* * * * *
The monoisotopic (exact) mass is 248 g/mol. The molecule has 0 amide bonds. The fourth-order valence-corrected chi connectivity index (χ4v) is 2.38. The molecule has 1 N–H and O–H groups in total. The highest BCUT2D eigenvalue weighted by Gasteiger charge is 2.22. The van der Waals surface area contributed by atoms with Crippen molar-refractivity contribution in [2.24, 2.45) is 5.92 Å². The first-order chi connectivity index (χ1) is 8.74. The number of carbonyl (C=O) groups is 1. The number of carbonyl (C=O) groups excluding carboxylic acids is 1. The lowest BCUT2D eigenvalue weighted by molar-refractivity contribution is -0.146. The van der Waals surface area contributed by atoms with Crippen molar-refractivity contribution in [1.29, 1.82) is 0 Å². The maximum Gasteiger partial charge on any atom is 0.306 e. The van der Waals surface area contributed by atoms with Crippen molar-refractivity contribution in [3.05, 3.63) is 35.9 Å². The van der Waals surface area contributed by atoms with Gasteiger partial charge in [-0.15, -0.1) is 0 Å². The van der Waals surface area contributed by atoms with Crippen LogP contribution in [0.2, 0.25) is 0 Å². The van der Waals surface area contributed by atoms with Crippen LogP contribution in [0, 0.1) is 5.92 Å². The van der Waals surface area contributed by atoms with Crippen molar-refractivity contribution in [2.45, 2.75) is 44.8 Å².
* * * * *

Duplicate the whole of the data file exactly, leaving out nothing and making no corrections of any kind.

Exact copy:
The monoisotopic (exact) mass is 248 g/mol. The molecule has 0 amide bonds. The fourth-order valence-corrected chi connectivity index (χ4v) is 2.38. The molecule has 1 N–H and O–H groups in total. The highest BCUT2D eigenvalue weighted by Gasteiger charge is 2.22. The van der Waals surface area contributed by atoms with Crippen molar-refractivity contribution in [2.24, 2.45) is 5.92 Å². The first-order chi connectivity index (χ1) is 8.74. The number of carbonyl (C=O) groups is 1. The number of carbonyl (C=O) groups excluding carboxylic acids is 1. The lowest BCUT2D eigenvalue weighted by molar-refractivity contribution is -0.146. The van der Waals surface area contributed by atoms with Crippen molar-refractivity contribution in [1.29, 1.82) is 0 Å². The maximum Gasteiger partial charge on any atom is 0.306 e. The van der Waals surface area contributed by atoms with Crippen molar-refractivity contribution in [3.05, 3.63) is 35.9 Å². The van der Waals surface area contributed by atoms with Gasteiger partial charge in [-0.15, -0.1) is 0 Å². The van der Waals surface area contributed by atoms with Crippen LogP contribution in [0.2, 0.25) is 0 Å². The van der Waals surface area contributed by atoms with Crippen LogP contribution in [0, 0.1) is 5.92 Å². The van der Waals surface area contributed by atoms with Crippen molar-refractivity contribution in [2.45, 2.75) is 44.8 Å².